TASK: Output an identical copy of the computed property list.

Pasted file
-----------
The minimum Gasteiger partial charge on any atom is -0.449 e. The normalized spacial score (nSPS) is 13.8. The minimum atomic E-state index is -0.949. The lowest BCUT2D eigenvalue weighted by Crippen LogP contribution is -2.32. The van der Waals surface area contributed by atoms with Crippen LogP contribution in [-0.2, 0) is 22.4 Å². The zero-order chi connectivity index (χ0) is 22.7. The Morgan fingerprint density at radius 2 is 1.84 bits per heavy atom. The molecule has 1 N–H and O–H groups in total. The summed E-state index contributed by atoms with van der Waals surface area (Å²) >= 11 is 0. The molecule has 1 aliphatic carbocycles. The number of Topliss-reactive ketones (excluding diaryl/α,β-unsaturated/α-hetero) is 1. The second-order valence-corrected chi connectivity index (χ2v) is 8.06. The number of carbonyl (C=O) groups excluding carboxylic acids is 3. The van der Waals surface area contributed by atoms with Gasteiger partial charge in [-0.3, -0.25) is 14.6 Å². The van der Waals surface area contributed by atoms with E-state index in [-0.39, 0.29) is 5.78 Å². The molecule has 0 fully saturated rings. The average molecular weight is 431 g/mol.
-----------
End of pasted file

The minimum Gasteiger partial charge on any atom is -0.449 e. The normalized spacial score (nSPS) is 13.8. The minimum atomic E-state index is -0.949. The lowest BCUT2D eigenvalue weighted by Crippen LogP contribution is -2.32. The van der Waals surface area contributed by atoms with Crippen LogP contribution in [-0.2, 0) is 22.4 Å². The zero-order chi connectivity index (χ0) is 22.7. The Morgan fingerprint density at radius 2 is 1.84 bits per heavy atom. The molecule has 1 N–H and O–H groups in total. The summed E-state index contributed by atoms with van der Waals surface area (Å²) >= 11 is 0. The molecule has 1 aliphatic carbocycles. The number of Topliss-reactive ketones (excluding diaryl/α,β-unsaturated/α-hetero) is 1. The second-order valence-corrected chi connectivity index (χ2v) is 8.06. The number of carbonyl (C=O) groups excluding carboxylic acids is 3. The van der Waals surface area contributed by atoms with Gasteiger partial charge in [-0.3, -0.25) is 14.6 Å². The van der Waals surface area contributed by atoms with E-state index in [-0.39, 0.29) is 5.78 Å². The molecule has 0 fully saturated rings. The average molecular weight is 431 g/mol.